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Fast Food Fries: Calories & Macros From Every Restaurant To Find the Healthiest Options

There are few things in this world better than hot, crispy French fries.

It’s no secret that french fries aren’t exactly a health food, since we know that most deep fried food is not typically associated with overall healthy diets.

But, in case you’re new around here, I don’t believe in labeling foods as “unhealthy.” If you want to enjoy some fast food fries, I believe you should do exactly that.

Some food may be better than others to eat on a regular basis, but that doesn’t make any one particular food bad. Yes, even French fries.

Whether you’re searching for the fries with the fewest calories, or simply curious how many calories are in fast food French fries, I’ve got you covered.

Can You Eat Fries As Part of a Healthy Diet?

Taco Bell Nacho Fries

In short: absolutely!

Fries (and fast food in general) are too often associated with unhealthy lifestyles, but that does not need to be the case at all.

As long as you practice moderation, you can absolutely eat a side of fries as part of a healthy diet.

Fries are often considered “empty calories” because they do not offer a ton of nutrition benefits. Since french fries are just deep-fried potatoes, we’re getting mostly carbs & fat with not much else. Order loaded fries, and things get even worse for most people.

On top of that, the fryer oil that french fries are cooked in doesn’t exactly scream healthy (although fat is not automatically bad, so don’t be immediately scared if you see saturated fat).

But, all of that being said, french fries are a treat. As long as they are not a daily staple in your diet, there is nothing wrong with having some fries. Yes, even a large fry!

Sure, you’ll be consuming high amounts of fat & carbs. But remember: it is one meal.

One meal, one day, even an entire week, is never going to de-rail your progress. It’s okay to eat food strictly because you enjoy it.

Calories in Sweet Potato Fries vs Regular Fries

French fries vs sweet potato fries nutrition

I’ve seen a lot of people looking towards sweet potatoes in an effort to be healthier.

In fact, I was one of those people for a very long time. If I was buying frozen french fries, or ordering at a restaurant, I would opt for sweet potato only.

The problem is, a large majority of people have no idea what actually makes sweet potatoes healthier, they’ve just heard that they are “better.”

From a calorie and nutrition standpoint, both fries are very similar. Looking at the comparisons above, an equal serving size is going to give you virtually identical nutrition, with the obvious standout being the sugar content (I mean, they are SWEET potatoes after all).

The reason sweet potatoes are generally considered healthier is their micronutrient profiles (AKA vitamins and minerals).

You can see here that these sweet potato fries are loaded with Vitamin A, but a regular sweet potato will actually provide you with Vitamin A, Vitamin C, B6, along with some other vitamins in smaller quantities.

From a weight loss standpoint, sweet potatoes actually don’t hold much of an advantage. In fact, the nutrition facts are extremely similar to regular fries.

If you’re like me, you just love sweet potato fries. If that’s the case, keep enjoying them! But you don’t need to blindly choose them in an effort to be healthier, because there truly is not much of a difference between the two.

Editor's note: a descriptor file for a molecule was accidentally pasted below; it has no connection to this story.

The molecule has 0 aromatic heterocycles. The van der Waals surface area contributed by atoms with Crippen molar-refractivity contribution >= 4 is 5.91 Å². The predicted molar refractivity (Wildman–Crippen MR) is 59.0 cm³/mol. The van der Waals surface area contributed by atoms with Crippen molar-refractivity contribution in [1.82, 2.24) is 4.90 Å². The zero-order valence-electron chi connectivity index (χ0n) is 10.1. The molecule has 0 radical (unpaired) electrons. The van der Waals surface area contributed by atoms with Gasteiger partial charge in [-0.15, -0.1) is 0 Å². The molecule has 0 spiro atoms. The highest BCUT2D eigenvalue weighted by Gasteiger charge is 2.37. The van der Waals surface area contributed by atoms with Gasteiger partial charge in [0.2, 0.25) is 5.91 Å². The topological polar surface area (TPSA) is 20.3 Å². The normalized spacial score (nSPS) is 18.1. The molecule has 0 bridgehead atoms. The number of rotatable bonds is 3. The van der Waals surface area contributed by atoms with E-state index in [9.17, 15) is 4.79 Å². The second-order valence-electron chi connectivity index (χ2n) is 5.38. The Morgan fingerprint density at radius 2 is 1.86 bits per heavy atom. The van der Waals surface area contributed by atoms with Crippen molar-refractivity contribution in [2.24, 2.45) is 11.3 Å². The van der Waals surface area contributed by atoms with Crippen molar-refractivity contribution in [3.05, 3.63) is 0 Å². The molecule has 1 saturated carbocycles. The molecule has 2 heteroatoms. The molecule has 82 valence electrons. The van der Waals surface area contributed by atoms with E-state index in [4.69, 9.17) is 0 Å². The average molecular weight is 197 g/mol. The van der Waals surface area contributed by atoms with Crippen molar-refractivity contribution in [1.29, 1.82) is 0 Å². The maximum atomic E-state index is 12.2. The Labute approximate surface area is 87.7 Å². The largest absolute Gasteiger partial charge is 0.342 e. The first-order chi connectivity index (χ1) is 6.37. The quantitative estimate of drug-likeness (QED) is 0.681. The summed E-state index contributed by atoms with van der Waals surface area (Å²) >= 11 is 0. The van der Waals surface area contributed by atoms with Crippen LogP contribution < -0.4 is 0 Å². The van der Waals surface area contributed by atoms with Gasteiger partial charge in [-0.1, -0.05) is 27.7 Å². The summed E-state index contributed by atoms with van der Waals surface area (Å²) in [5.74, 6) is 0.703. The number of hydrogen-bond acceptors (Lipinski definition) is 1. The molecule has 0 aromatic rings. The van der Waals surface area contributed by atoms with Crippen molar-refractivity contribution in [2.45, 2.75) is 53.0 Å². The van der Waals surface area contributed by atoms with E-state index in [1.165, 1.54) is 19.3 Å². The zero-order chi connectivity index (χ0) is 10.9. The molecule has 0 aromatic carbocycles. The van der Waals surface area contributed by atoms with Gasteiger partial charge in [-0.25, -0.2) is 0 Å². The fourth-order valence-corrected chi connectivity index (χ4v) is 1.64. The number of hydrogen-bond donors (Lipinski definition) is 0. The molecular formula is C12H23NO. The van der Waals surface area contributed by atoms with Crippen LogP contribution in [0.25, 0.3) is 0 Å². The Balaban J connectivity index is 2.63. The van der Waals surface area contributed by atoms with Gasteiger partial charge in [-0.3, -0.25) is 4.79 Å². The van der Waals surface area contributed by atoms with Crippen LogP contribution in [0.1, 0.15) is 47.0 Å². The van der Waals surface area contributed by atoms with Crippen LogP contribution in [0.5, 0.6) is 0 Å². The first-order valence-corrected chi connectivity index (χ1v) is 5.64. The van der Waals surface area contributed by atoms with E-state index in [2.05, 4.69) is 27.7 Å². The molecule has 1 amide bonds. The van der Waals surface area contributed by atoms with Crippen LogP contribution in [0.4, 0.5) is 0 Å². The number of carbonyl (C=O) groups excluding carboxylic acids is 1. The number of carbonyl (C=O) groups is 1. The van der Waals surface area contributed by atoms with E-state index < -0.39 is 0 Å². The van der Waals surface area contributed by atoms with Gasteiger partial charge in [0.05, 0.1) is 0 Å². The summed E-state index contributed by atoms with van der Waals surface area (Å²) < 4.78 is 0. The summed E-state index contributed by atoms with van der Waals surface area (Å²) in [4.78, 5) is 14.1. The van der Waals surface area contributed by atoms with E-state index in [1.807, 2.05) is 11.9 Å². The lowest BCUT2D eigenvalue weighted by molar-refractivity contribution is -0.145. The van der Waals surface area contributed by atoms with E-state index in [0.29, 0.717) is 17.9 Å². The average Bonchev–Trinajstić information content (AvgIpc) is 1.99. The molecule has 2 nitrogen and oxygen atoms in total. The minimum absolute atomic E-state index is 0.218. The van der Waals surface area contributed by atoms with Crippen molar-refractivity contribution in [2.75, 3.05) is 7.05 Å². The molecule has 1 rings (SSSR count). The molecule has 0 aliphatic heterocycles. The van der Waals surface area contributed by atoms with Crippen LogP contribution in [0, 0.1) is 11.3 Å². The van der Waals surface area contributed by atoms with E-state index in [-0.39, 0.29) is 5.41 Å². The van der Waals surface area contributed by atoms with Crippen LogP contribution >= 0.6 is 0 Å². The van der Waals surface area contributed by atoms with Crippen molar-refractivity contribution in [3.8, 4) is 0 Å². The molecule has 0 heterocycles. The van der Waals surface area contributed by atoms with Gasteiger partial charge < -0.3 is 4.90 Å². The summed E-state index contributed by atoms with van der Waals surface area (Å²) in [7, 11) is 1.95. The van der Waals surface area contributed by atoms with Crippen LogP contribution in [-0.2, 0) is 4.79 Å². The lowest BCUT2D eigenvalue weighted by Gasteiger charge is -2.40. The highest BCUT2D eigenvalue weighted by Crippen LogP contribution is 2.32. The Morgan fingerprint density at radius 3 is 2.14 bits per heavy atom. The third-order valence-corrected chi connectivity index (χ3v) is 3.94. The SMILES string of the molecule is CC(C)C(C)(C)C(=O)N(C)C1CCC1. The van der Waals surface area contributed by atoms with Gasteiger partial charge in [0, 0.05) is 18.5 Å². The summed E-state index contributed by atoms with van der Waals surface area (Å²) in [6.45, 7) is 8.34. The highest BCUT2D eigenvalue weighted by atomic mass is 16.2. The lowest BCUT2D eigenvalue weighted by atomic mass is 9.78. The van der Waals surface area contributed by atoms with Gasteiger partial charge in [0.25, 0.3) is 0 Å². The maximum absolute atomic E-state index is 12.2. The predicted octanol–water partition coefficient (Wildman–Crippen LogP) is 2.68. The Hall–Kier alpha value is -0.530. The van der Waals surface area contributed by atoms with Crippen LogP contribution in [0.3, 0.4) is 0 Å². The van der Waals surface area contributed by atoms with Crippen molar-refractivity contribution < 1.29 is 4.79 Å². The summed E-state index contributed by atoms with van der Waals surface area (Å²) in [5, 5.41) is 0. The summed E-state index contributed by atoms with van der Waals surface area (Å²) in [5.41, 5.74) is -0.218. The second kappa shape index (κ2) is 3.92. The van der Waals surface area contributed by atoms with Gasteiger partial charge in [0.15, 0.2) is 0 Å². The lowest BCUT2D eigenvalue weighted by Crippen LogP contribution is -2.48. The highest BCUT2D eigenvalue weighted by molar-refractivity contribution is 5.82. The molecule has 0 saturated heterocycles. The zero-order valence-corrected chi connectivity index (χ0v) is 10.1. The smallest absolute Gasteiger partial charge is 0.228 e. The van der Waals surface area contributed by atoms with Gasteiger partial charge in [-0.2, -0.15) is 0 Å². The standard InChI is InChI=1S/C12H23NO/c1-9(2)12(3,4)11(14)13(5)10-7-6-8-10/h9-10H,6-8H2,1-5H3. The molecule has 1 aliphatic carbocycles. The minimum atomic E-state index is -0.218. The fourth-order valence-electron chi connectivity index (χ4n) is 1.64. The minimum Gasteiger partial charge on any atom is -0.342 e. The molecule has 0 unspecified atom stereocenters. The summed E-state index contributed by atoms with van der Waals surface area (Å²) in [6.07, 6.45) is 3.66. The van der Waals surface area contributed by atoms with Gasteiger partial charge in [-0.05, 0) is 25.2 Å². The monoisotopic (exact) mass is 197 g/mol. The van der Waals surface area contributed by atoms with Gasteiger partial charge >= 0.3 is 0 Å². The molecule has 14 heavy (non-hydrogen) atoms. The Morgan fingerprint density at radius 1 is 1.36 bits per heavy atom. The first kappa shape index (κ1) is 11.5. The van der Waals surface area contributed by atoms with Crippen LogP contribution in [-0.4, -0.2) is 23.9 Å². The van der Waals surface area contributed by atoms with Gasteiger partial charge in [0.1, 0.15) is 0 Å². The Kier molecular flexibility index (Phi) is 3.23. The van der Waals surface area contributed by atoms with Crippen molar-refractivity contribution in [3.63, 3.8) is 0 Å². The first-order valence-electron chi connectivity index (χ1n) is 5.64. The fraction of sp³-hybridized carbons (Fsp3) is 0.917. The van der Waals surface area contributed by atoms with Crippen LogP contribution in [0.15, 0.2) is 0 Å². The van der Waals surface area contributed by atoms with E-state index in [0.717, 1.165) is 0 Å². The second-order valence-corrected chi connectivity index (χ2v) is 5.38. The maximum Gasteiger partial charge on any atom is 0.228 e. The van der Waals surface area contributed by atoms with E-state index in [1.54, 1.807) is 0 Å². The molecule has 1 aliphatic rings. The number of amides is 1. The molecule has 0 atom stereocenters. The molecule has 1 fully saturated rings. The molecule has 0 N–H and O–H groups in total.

Fast Food French Fry Sizes

Depending on which fast food restaurant you visit, the exact size of the fries is going to vary quite a bit.

For example, it’s no secret that Five Guys offers a TON of fries, whereas somewhere like McDonald’s will give you significantly fewer fries.

There is no exact amount of fries you’ll get with each size, but we can give a rough estimate based on the nutritional information we have available. Here’s how many fries you can expect to find in small, medium, and large fries.

A typical serving of fries is 3oz. If you purchase frozen French fries at the grocery store, the nutrition facts will be listed for a 3oz serving.

Most small fries at fast food restaurants contain closer to 4oz of fries, but as I said previously, it varies based on where you go.

So, assuming a small fry is 3-4oz, we can estimate the number of fries in each serving.

McDonald’s has very thin fries, so you’ll receive more fries per serving than somewhere like Chick-fil-A, which offers large waffle fries.

Calories in Fast Food French Fries

If you’re eating french fries, you’re likely not too concerned with trying to eat as few calories as possible. But, like all of my guides that I put together, I find it very helpful to know what I’m consuming.

I’m a big fan of tracking my food intake, and as someone who follows a flexible dieting approach, I like to fit my takeout meals into my daily intake. For me, knowing the calories & nutrition of my food is very helpful!

Since each fast food restaurant has completely different ingredients, let’s compare the calories in french fries for 24 different popular fast food chains.

We’ll get into each individual option below, so you can dive into the specific macros for each one. But if you’re short on time, here are some helpful infographics that you can save for future reference.

First up, we have all the small fast food French fries.

Note that in this graphic, there are a handful of restaurants that don’t offer small fries: Church’s Chicken, DQ, Popeyes, Raising Cane’s, KFC, Smash Burger, and Taco Bell. The nutrition facts listed for those restaurants are either for a standard side of fries or a medium.

This leads us to our next size…